By Jackie Chan
This is a sequel to Jackie’s autobiography “I Am Jackie Chan” (1999) after he made “Who Am I?” and the US hit “Rush Hour” which grossed $244 million.
I enjoyed the first bio wherein US journalist Jeff Yang detailed Jackie’s school struggles, mischief, and the rigid decade of training under his Master at the Academy. It’s shocking how rigorously Jackie learned martial arts, acrobatics, singing, and performing. That’s why he’s so talented.
This memoir is an update to the 2015 edition. It begins with Jackie’s honorary Academy Award for lifetime achievement (2016). He also has two Guinness World Records for Most Stunts by a Living Actor and Most Credits (15) in a Single Movie.
Jackie, now 65, is an international actor and producer, with various global businesses and charitable works. He is worth $395 million.
Originally billed as the next Bruce Lee, Jackie disliked trying to be a tough lethal lead. He failed trying to fill the void left by the famous Lee.
When he was given the chance, Jackie played the opposite persona—a regular good guy who gets into unfortunate situations. He uses his martial arts and regular objects to defend himself and save others with fun and flair.
It has been 40 years since Jackie established his signature Kung fu comedy in Drunken Master. He worked hard and made three attempts to break into Hollywood.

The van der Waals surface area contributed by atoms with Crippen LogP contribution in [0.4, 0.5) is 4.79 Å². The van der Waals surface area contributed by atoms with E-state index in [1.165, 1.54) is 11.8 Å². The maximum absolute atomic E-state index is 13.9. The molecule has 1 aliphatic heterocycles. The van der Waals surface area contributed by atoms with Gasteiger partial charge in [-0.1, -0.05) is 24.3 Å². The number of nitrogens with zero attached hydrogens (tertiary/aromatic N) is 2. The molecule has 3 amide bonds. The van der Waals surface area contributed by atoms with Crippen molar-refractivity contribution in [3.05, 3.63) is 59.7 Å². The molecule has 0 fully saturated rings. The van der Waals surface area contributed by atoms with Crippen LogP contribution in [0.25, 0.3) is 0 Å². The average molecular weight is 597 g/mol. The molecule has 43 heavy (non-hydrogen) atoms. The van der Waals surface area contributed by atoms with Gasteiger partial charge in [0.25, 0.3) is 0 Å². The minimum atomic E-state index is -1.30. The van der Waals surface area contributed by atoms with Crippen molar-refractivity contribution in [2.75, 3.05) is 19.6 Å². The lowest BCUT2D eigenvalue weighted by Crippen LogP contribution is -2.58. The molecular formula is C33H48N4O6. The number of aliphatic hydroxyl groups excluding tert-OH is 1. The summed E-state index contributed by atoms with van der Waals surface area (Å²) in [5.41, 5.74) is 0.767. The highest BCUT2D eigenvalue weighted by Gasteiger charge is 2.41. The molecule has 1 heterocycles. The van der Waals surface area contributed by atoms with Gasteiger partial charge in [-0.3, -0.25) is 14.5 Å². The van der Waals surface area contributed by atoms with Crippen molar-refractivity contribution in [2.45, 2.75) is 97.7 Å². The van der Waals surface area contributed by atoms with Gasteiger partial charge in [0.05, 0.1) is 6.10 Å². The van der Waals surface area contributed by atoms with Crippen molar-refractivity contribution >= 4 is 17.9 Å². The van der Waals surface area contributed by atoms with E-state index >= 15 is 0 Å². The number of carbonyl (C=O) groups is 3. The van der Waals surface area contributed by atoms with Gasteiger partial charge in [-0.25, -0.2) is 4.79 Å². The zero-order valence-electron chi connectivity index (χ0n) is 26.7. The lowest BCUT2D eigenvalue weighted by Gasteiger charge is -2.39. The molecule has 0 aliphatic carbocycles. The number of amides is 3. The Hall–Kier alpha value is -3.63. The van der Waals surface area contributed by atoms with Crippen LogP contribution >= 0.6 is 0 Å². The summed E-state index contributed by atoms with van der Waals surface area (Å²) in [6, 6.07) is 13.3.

“After fifteen years of hard training, I was an overnight success.”
Unlike most action stars, he didn’t use guns nor lethal force. He looked honestly scared and hurt, which made him so likable.
“We don’t ask why, we just do or die.” That’s his stunt team’s motto.
They built a reputation for death-defying stunts without safety nets and numerous near-fatal injuries. Jackie’s reckless stunts have broken nearly every bone in his body—as detailed in pages 124-126.
“Even if I break an arm or a leg, I won’t regret having done the jump. That’s who I am. I take full responsibility for every one of my films, and I take everything I do seriously. It wasn’t easy for me to get from where I started, doing odd jobs on set or playing a corpse as a teenager, to having my own empire with people actually listening to what I say. So I hate it when people aren’t serious about their work.”
This memoir is an easy read; like sitting down to tea with Jackie as he reminisces on his past—with shame for his immaturity and pride in his work.
Fans will relish Jackie’s revelations: how he got his name after several tries; how he dealt with multiple failures; how he strove to differentiate himself as an action star; and how he set the precedent for martial arts in moviemaking.
There are more surprises in the end—when he reveals his parents’ origins (which he only later found out) and his scary scrapes with the mafia and fans.
Named Chan Kong-Sang, a teacher said “That name won’t do. We’ll call you Steven.” are just some of the fun stuff Jackie shares.
In 35 chapters and 50 pictures, Jackie recounts little-known facts that contrast his good guy image: he ignored his studies that now he can hardly read or write; he used to be a bully; he broke his first love’s heart; he had a fling; he was an absent father; and he was a compulsive gambler, collector, and spender.
“I often refer to myself as an oaf, but for many years now, I’ve learned as much as I can, and I keep trying to correct my mistakes and better myself. I hope young people will make the most of their potential and hit the books, or they might regret slacking off, like I do.”
Jackie continues to use his success to feature rising stars, help disaster victims worldwide, support worthy causes, and preserve Chinese culture.
“Money isn’t important, but doing and leaving something good behind in the world is.”
By Ivy Lopez